As the world is experiencing a surge in coronavirus cases after reopening and relaxing social distancing restrictions, it’s becoming clear that face masks should once again be a part of our daily lives. And at this point, we’d better know which masks really protect us and which ones just make things worse.

The team of scientists at Duke University in North Carolina carried out tests on 14 face coverings of different styles, from cotton masks to bandanas and neck fleeces. They employed an optical measurement method using a camera and laser pointer to illuminate particles emitted by a person when wearing each face covering.

The tests showed which masks are more and less effective. So, let’s take a look at the illuminating results down below.

The researchers at Duke University tested these 14 different styles of face coverings to see how effective they really are

Image credits: dukehealth

Three-layer surgical masks performed well at stopping the spread of the coronavirus

The valved N95 masks do not compromise the protection of the wearer, but can decrease protection of others surrounding the wearer

Knitted masks performed next worst in stopping the droplets

Polypropylene masks came in third best in protecting from the virus

The one-layer Maxima AT mask didn’t stand out from the other masks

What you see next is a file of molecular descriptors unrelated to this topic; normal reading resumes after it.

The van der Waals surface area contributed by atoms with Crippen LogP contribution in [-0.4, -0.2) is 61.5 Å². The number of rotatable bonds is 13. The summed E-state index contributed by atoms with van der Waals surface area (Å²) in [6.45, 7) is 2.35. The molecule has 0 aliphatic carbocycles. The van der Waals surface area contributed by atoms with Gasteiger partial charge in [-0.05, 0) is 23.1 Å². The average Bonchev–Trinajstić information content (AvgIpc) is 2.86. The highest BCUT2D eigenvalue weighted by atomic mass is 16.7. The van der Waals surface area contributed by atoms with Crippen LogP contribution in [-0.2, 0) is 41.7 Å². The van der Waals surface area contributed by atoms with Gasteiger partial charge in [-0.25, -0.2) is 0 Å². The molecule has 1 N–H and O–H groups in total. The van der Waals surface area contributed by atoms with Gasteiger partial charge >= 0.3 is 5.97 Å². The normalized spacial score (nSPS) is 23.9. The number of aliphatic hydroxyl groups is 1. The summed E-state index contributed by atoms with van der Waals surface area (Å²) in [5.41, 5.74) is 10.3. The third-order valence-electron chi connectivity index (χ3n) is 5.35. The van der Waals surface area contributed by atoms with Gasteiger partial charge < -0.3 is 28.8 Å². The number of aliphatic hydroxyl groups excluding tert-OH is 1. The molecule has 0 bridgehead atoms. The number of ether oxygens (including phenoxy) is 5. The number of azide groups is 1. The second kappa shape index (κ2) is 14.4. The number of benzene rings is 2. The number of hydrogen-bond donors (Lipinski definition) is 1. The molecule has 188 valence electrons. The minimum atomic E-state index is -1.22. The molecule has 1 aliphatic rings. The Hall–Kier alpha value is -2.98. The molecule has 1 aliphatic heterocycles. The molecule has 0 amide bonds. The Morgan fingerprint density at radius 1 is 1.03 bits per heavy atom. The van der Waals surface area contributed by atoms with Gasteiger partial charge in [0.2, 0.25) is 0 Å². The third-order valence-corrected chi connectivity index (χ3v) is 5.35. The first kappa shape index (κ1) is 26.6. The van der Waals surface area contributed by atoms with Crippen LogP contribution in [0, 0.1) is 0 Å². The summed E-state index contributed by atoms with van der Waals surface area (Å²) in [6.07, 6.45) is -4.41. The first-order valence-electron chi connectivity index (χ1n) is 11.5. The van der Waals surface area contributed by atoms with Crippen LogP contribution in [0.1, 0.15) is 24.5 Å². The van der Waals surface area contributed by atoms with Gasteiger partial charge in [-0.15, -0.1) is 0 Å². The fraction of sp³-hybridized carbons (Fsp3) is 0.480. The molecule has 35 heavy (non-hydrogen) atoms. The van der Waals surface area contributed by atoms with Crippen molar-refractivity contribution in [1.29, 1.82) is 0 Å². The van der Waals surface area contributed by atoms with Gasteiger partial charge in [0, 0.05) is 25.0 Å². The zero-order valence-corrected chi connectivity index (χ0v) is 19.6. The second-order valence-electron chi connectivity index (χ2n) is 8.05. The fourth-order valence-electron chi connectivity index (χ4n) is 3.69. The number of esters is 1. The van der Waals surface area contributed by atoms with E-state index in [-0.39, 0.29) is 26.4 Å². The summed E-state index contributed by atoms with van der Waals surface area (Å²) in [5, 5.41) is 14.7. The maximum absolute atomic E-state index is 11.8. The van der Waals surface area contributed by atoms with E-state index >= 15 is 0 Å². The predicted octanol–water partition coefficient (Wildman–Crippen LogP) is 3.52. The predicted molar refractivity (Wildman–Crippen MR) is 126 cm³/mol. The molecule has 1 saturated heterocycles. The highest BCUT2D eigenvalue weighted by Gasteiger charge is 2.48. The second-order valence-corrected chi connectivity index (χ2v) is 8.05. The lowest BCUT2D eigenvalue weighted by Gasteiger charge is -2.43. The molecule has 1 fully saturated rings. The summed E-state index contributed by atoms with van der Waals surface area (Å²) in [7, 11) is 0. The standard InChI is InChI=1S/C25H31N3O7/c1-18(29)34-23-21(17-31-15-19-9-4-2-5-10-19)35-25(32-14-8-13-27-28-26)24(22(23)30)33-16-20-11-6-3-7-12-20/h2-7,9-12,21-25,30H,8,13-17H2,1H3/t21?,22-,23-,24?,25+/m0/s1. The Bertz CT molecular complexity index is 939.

Cotton masks that can be made at home also proved to be effective at stopping the spread of the virus

The Loser. Neck fleeces performed the worst because the material broke down large droplets into smaller ones that spread into the air more easily

Duke University researcher Martin Fischer, who conducted the test, said they were extremely surprised to find that “the number of particles measured with the fleece actually exceeded the number of particles measured without wearing any mask.”

Bandanas did not provide much protection

The Winner. N95 non-valved masks used by healthcare professionals proved to be the best at stopping the transmission of respiratory droplets

Image credits: dukehealth

The study’s authors compared the dispersal of droplets from a participant’s breath while they were wearing one of the 14 coverings to the results of a control trial where their mouth was fully exposed.

In conclusion, N95 non-valved masks performed the best and neck fleeces the worst at protecting from the virus

Image credits: dukehealth

A visual aid shows how the laser beam and sheet of light work to capture respiratory droplets

Image credits: dukehealth

The team of scientists used a black box, a laser, and a camera to measure respiratory droplets and mask effectiveness in withholding them. A simple computer algorithm then counted the amount of droplets with each mask.

The video shows how scientists at Duke University ran the experiment on the effectiveness of facial coverings

Image credits: dukehealth

Plus, the measurement setup is an inexpensive tool that can be easily built and operated by non-experts. The team concluded that it would “allow for rapid evaluation of mask performance during speech, sneezing, or coughing.”

Fischer also told CNN the experiment helped to raise awareness that “very simple masks, like these homemade cotton masks, do really well to stop the majority of these respiratory droplets.”

And this is what people had to say about the results